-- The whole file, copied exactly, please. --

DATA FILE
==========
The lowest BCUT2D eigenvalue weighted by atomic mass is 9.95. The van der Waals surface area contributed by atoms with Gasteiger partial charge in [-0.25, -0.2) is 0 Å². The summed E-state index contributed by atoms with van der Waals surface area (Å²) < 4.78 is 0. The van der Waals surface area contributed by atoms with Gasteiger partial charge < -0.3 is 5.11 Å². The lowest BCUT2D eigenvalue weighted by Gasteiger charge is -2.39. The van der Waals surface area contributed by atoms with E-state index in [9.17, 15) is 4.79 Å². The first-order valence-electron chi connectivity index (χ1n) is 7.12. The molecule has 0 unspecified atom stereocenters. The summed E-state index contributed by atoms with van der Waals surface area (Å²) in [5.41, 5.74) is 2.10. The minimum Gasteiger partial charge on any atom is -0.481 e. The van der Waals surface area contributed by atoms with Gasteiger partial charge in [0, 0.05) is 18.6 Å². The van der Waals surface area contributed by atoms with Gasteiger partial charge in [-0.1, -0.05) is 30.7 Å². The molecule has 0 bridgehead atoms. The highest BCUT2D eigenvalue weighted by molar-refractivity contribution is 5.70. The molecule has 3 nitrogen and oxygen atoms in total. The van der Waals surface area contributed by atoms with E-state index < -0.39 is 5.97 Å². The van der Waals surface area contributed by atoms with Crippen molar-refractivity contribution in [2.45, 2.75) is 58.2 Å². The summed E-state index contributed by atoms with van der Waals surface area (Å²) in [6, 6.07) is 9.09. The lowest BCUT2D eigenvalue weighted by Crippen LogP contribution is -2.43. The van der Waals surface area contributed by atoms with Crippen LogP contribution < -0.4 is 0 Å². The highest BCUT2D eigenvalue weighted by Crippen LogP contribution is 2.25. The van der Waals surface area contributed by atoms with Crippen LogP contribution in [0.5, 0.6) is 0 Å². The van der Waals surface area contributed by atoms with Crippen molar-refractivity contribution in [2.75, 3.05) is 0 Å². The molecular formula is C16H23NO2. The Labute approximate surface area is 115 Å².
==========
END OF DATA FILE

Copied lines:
The lowest BCUT2D eigenvalue weighted by atomic mass is 9.95. The van der Waals surface area contributed by atoms with Gasteiger partial charge in [-0.25, -0.2) is 0 Å². The summed E-state index contributed by atoms with van der Waals surface area (Å²) < 4.78 is 0. The van der Waals surface area contributed by atoms with Gasteiger partial charge < -0.3 is 5.11 Å². The lowest BCUT2D eigenvalue weighted by Gasteiger charge is -2.39. The van der Waals surface area contributed by atoms with E-state index in [9.17, 15) is 4.79 Å². The first-order valence-electron chi connectivity index (χ1n) is 7.12. The molecule has 0 unspecified atom stereocenters. The summed E-state index contributed by atoms with van der Waals surface area (Å²) in [5.41, 5.74) is 2.10. The minimum Gasteiger partial charge on any atom is -0.481 e. The van der Waals surface area contributed by atoms with Gasteiger partial charge in [0, 0.05) is 18.6 Å². The van der Waals surface area contributed by atoms with Gasteiger partial charge in [-0.1, -0.05) is 30.7 Å². The molecule has 0 bridgehead atoms. The highest BCUT2D eigenvalue weighted by molar-refractivity contribution is 5.70. The molecule has 3 nitrogen and oxygen atoms in total. The van der Waals surface area contributed by atoms with E-state index < -0.39 is 5.97 Å². The van der Waals surface area contributed by atoms with Crippen molar-refractivity contribution in [2.45, 2.75) is 58.2 Å². The summed E-state index contributed by atoms with van der Waals surface area (Å²) in [6, 6.07) is 9.09. The lowest BCUT2D eigenvalue weighted by Crippen LogP contribution is -2.43. The van der Waals surface area contributed by atoms with Crippen LogP contribution < -0.4 is 0 Å². The highest BCUT2D eigenvalue weighted by Crippen LogP contribution is 2.25. The van der Waals surface area contributed by atoms with Crippen LogP contribution in [0.5, 0.6) is 0 Å². The van der Waals surface area contributed by atoms with Crippen molar-refractivity contribution in [2.75, 3.05) is 0 Å². The molecular formula is C16H23NO2. The Labute approximate surface area is 115 Å².